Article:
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Clarke enquiry into drugs classification

A statement by Charles Clarke that the UK government used an "evidence-based drugs policy" prompted 2 official enquiries.

  1. The first was an internal enquiry, by the Home Office. The results were promised about 5 months ago: 'Review of the Drugs Classification System'
  2. The second was by Parliament's Science and Technology Committee. They commissioned a report from RAND: 'The Evidence Base for the Classification of Drugs (PDF)' - by: Ruth Levitt, Edward Nason, Michael Hallsworth (Rand Europe, 2006)

Their enquiry is now complete and published in full: Drug classification: making a hash of it?" - The Science and Technology Committee report on its investigation into evidence and how government uses it in formulating drugs policy. In particular, how the government use evidence as the basis for the drugs classification system:
Full report (PDF) | Mirrored at the BBC (PDF) | Report findings only (HTML)


Scale of Drug Harms

The ACMD have responded to the parliamentary committee's criticism's of the drug classification system by producing an alternative harm scale to contrast against the A, B, C classification system:


What's wrong with this new scale of harm for illegal drugs?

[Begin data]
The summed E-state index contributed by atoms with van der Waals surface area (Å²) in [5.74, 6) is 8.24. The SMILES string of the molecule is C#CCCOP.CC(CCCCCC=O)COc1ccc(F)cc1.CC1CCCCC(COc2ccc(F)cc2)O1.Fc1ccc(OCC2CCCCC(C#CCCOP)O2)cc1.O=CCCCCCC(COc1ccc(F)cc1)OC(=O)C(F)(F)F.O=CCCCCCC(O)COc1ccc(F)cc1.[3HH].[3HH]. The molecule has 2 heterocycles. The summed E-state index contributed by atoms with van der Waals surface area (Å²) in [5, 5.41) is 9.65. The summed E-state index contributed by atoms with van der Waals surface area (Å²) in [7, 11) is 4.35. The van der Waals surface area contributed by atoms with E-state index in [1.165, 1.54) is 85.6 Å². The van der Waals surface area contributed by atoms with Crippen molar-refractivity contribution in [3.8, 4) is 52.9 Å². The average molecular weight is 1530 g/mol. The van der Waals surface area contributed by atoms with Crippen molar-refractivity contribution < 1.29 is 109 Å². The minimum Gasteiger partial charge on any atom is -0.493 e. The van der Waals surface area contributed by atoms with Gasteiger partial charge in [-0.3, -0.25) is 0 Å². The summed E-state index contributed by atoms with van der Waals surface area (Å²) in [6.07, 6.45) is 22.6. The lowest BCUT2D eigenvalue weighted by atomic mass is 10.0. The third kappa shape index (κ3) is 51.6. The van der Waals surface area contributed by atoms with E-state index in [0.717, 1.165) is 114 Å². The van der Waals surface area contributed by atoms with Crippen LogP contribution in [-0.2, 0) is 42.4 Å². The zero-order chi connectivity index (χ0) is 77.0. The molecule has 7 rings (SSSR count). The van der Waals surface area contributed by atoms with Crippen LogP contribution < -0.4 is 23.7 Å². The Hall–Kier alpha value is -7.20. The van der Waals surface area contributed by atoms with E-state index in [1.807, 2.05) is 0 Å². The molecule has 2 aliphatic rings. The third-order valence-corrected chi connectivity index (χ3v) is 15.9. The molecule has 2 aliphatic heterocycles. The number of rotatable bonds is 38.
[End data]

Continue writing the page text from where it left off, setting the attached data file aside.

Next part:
This alternative scale of harm suffers from some of the problems that the old A,B,C classification system suffered from:


Online criticisms:


Why does the government want a new drug classification system?

The A, B, C classification system had only ever been there to "send out a message" that drug use is harmful. The government have never had an evidence-based drugs policy. Previous policy seemed panic-driven; set by the 3 UN anti-drug treaties of 1961, 1971 and 1988; or by random (and organized) scares in partnership with various media and interested parties. The government itself including the ACMD, subscribed to this same philosophy of sending out messages until recently. We still find it today:
Scotland's leading authority on narcotics abuse, Professor Neil McKeganey, told The Scotsman yesterday the move could lead to "much wider" use of the drug among young people. Police said it would send out the wrong message.
see: Ecstasy deaths warning as ministers poised to review drug classification system

So what? The A, B, C-system has served them for 35 years. Why change it? After all it's as easy as A, B, C! There are several problems with it.


Things are not quite as new as they seem. The A,B,C classification system is well past its sell-by-date. It's rejected by the mainstream parties. The Royal Pharmaceutical Society have called for proper risk assessments. Prohibitionists such as Drugscope, the Police Foundation, and the ACMD are either disputing specific drug classifications or even the entire system. Even the Home Office regard the A,B,C scale of harm as practically useless - see: Measuring the harm from illegal drugs using the Drug Harm Index.

Rather than looking upon the Nutt scale as a bright new dawn, drugs reformers are advised to view it suspiciously as the first brick in a new, more sophisticated, wall of prohibition.